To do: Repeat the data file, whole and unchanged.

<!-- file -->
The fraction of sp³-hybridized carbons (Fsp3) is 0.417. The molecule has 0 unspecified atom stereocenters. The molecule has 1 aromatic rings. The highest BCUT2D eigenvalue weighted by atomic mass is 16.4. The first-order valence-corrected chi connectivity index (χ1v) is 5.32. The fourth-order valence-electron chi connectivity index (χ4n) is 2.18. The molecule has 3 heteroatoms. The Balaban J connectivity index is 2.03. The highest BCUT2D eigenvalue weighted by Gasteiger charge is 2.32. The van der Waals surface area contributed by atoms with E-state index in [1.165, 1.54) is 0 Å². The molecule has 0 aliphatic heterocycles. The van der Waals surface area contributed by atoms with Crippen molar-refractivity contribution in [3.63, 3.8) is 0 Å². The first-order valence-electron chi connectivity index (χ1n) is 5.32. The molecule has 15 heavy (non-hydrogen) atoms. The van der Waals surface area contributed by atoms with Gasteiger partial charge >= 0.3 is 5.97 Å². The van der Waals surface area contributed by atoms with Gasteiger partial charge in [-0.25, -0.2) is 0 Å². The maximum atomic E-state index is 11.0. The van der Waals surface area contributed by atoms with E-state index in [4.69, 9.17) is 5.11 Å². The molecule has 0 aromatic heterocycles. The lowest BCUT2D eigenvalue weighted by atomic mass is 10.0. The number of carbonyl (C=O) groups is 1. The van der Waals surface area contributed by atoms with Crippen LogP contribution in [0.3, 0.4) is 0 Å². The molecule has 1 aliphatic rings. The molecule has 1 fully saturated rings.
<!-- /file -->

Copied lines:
The fraction of sp³-hybridized carbons (Fsp3) is 0.417. The molecule has 0 unspecified atom stereocenters. The molecule has 1 aromatic rings. The highest BCUT2D eigenvalue weighted by atomic mass is 16.4. The first-order valence-corrected chi connectivity index (χ1v) is 5.32. The fourth-order valence-electron chi connectivity index (χ4n) is 2.18. The molecule has 3 heteroatoms. The Balaban J connectivity index is 2.03. The highest BCUT2D eigenvalue weighted by Gasteiger charge is 2.32. The van der Waals surface area contributed by atoms with E-state index in [1.165, 1.54) is 0 Å². The molecule has 0 aliphatic heterocycles. The van der Waals surface area contributed by atoms with Crippen molar-refractivity contribution in [3.63, 3.8) is 0 Å². The first-order valence-electron chi connectivity index (χ1n) is 5.32. The molecule has 15 heavy (non-hydrogen) atoms. The van der Waals surface area contributed by atoms with Gasteiger partial charge >= 0.3 is 5.97 Å². The van der Waals surface area contributed by atoms with Gasteiger partial charge in [-0.25, -0.2) is 0 Å². The maximum atomic E-state index is 11.0. The van der Waals surface area contributed by atoms with E-state index in [4.69, 9.17) is 5.11 Å². The molecule has 0 aromatic heterocycles. The lowest BCUT2D eigenvalue weighted by atomic mass is 10.0. The number of carbonyl (C=O) groups is 1. The van der Waals surface area contributed by atoms with Crippen LogP contribution in [0.3, 0.4) is 0 Å². The molecule has 1 aliphatic rings. The molecule has 1 fully saturated rings.